TPM News

College football's Bowl Championship Series, the system for selecting which two teams will compete in the national championship game, has hired former Bush press secretary Ari Fleischer to improve its tarnished image among football fans.

Opponents of the BCS argue that its system of using polls and computer data to select teams should be replaced by playoffs, and some have even formed a PAC to lobby against the BCS.

"Playoff advocates have had an easy ride where they have never been called on to explain exactly how they would create an alternative. There is tremendous division among playoff advocates," Fleischer told Politico. "While the BCS has its share of critics, once people see both sides of the issue, they will see why the system has its great support."

Fleischer's firm specializes in media training for sports organizations, offering interview prep, crisis management training and other services. He's worked for Major League Baseball and Sporting Goods Manufacturers Association, among others, according to his firm's web site.

Republican National Committee communications director Trevor Francis is leaving the party's press shop after a yearlong stint working for chairman Mike Steele.

Steele's response: "Trevor took a hiatus from a very successful private sector career to give service to the Republican Party this year. Trevor's talents will be missed at the RNC. We have accomplished a great deal in the year he was here. He worked tirelessly, as did the whole team, on the victories in Virginia and his home state of New Jersey."

The Washington Post's Chris Cillizza first reported the departure and he suggests it could mean there's some "turmoil" at the party.

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You'll be shocked to learn that Fox News is misinforming its viewers about the public option.



"The reason that the public option is so controversial is, it's a government-run health option. So if you can't get health care anywhere else, this is the idea, that you could get it from this government-offered plan, which of course would be paid for by the taxpayers."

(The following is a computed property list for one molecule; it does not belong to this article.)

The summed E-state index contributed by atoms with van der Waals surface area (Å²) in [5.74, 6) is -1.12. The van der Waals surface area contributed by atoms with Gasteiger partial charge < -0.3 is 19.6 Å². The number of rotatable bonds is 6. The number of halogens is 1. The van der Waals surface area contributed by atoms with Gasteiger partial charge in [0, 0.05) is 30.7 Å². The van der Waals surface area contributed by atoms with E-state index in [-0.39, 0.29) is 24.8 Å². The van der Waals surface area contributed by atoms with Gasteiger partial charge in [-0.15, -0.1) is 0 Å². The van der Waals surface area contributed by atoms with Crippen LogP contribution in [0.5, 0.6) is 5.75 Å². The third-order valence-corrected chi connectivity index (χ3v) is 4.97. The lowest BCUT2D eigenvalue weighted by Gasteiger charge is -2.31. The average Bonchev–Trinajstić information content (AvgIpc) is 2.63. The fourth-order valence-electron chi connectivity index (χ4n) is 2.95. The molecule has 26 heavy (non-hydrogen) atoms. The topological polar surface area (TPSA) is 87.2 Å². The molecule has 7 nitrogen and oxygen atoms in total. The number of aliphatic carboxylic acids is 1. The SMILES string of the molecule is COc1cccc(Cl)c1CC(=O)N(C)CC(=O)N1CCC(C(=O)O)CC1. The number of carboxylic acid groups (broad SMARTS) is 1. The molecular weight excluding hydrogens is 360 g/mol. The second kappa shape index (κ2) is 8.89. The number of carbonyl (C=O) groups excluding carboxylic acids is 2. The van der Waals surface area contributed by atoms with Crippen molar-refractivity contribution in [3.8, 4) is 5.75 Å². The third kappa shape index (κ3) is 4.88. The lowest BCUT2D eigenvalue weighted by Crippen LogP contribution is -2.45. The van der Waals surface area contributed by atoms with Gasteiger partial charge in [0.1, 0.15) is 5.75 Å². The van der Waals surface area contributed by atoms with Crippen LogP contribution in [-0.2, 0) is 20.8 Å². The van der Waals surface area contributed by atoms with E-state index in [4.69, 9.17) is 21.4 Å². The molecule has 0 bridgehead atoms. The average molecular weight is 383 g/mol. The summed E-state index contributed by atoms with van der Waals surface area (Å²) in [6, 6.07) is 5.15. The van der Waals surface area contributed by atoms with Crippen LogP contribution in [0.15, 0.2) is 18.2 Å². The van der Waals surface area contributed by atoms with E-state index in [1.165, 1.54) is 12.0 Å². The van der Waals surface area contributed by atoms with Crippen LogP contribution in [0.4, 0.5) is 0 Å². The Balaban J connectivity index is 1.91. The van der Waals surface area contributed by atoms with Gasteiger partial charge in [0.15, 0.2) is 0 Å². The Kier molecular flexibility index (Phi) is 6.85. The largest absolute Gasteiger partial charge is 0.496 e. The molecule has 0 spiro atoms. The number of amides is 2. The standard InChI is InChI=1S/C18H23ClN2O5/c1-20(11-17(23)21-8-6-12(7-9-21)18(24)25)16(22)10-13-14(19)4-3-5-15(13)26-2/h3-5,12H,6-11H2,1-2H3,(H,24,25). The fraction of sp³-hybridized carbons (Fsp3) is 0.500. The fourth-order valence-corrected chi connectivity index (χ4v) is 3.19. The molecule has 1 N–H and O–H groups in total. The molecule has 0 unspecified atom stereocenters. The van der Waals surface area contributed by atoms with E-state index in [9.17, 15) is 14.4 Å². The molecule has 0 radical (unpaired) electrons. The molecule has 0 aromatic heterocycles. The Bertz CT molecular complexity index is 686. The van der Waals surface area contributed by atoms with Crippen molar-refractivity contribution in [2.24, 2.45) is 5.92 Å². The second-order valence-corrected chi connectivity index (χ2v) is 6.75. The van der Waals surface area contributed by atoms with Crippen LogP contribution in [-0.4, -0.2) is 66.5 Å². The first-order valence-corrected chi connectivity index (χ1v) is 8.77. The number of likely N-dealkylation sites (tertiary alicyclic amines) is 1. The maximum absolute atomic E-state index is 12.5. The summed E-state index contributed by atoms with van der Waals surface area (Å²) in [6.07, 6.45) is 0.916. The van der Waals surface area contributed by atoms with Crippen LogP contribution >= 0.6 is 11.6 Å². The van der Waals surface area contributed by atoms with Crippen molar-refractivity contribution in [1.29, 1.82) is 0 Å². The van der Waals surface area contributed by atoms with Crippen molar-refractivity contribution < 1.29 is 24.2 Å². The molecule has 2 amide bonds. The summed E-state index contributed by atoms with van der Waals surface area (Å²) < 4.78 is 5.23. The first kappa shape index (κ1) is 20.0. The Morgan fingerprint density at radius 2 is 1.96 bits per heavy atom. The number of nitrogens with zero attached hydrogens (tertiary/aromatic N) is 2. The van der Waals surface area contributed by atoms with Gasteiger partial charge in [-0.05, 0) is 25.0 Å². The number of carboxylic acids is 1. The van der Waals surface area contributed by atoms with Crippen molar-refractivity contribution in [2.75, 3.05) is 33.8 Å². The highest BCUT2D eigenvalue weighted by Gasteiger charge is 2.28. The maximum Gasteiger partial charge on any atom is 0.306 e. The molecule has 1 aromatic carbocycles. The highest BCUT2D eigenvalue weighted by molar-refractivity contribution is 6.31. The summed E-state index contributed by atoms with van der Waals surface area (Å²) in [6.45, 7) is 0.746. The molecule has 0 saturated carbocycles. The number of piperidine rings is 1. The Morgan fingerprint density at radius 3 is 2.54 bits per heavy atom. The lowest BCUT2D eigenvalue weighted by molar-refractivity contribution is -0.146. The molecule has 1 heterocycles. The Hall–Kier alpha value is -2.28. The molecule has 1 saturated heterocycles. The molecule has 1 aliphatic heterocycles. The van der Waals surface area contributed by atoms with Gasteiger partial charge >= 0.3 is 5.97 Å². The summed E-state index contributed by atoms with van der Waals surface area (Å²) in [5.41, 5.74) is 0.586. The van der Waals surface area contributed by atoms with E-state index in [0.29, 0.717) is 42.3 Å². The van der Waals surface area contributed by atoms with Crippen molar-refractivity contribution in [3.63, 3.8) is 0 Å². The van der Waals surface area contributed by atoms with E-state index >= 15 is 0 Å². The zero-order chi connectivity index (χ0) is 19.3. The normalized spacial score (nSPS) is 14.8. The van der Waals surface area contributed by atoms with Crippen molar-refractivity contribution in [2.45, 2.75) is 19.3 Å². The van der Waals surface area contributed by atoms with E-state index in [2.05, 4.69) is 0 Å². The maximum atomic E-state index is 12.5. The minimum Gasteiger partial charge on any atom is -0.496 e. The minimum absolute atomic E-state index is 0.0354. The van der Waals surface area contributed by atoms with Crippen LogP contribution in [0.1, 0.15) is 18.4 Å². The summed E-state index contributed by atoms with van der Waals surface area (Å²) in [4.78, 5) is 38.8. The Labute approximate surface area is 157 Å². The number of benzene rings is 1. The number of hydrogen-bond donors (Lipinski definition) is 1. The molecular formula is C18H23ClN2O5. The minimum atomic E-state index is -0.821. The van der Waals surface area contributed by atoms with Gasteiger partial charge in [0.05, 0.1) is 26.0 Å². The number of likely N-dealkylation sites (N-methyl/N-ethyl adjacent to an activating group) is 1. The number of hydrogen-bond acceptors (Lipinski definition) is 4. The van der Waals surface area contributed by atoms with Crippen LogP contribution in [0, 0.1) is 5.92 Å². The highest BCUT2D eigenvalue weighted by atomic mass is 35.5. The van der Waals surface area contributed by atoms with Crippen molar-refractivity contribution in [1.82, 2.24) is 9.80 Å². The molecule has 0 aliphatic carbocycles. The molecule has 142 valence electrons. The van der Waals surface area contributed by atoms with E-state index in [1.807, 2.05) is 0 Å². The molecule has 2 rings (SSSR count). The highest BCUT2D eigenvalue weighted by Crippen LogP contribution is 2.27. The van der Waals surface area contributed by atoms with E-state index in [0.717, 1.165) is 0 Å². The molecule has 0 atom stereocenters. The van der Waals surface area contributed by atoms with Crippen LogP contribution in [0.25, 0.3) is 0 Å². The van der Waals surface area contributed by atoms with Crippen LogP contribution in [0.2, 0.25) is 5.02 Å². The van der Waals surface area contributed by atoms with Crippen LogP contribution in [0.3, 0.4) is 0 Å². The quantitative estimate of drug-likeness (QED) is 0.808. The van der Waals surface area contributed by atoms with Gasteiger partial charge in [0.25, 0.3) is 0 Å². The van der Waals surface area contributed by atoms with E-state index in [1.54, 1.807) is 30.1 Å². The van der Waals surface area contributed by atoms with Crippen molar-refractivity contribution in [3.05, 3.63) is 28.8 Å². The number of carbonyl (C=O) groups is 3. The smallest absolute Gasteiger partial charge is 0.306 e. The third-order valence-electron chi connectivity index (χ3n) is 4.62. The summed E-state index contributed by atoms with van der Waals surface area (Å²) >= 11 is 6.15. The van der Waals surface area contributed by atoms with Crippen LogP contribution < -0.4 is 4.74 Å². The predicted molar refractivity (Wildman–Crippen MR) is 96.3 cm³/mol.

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The head of the company that published Muslim Mafia says that the Council on American Islamic Relations is engaging in "economic terrorism" against the book's cash-strapped author, who can't afford to fight CAIR in court.

The comments by Joseph Farah, editor and CEO of WorldNetDaily, parent company of WND Books, are buried in a profile of Martin Garbus, one of the lawyers defending Muslim Mafia author Dave Gaubatz, and his son, Chris, who went undercover as an intern at CAIR.

In response to Gaubatz's decision to accede to CAIR's demand that he return thousands of pages of documents and electronic files taken by Chris Gaubatz, Farah said:

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Public Policy Polling (D) says that Mitt Romney could have a hard time going into the 2012 Republican primary season -- as of right now, less than half of his party base views him favorably.

Romney's favorable rating among Republicans is only 48% favorable, with 19% unfavorable and 33% undecided. Back in April, Romney had a much better of favorable rating of 60%.

Compared to other potential candidates, Mike Huckabee is at 65%, practically the same as his 67% back in April. Sarah Palin is at 75%, compared to 76% in April.

"I don't have any theories to explain Romney's popularity slide with Republican voters," writes PPP communications director Tom Jensen, "but it certainly bodes ominous for his 2012 nomination prospects if he can't get it turned around."

Sen. John Barrasso (R-WY) told Fox News today that a government task force that controversially recommended new guidelines for mammograms last week could kill women like his wife, a breast cancer survivor, if the health care reform bill passes.

The new guidelines are the "first step of rationing of health care in the country," he said. His wife was diagnosed with a mammogram, he said, and the cancer had already spread.

"The mammogram has saved her life. But yet this preventive panel, which the health care bill says, 'Oh no, they're the ones who get to decide what the prevention measures are paid for or not.' That panel would have not allowed her to have this care," Barrasso said.

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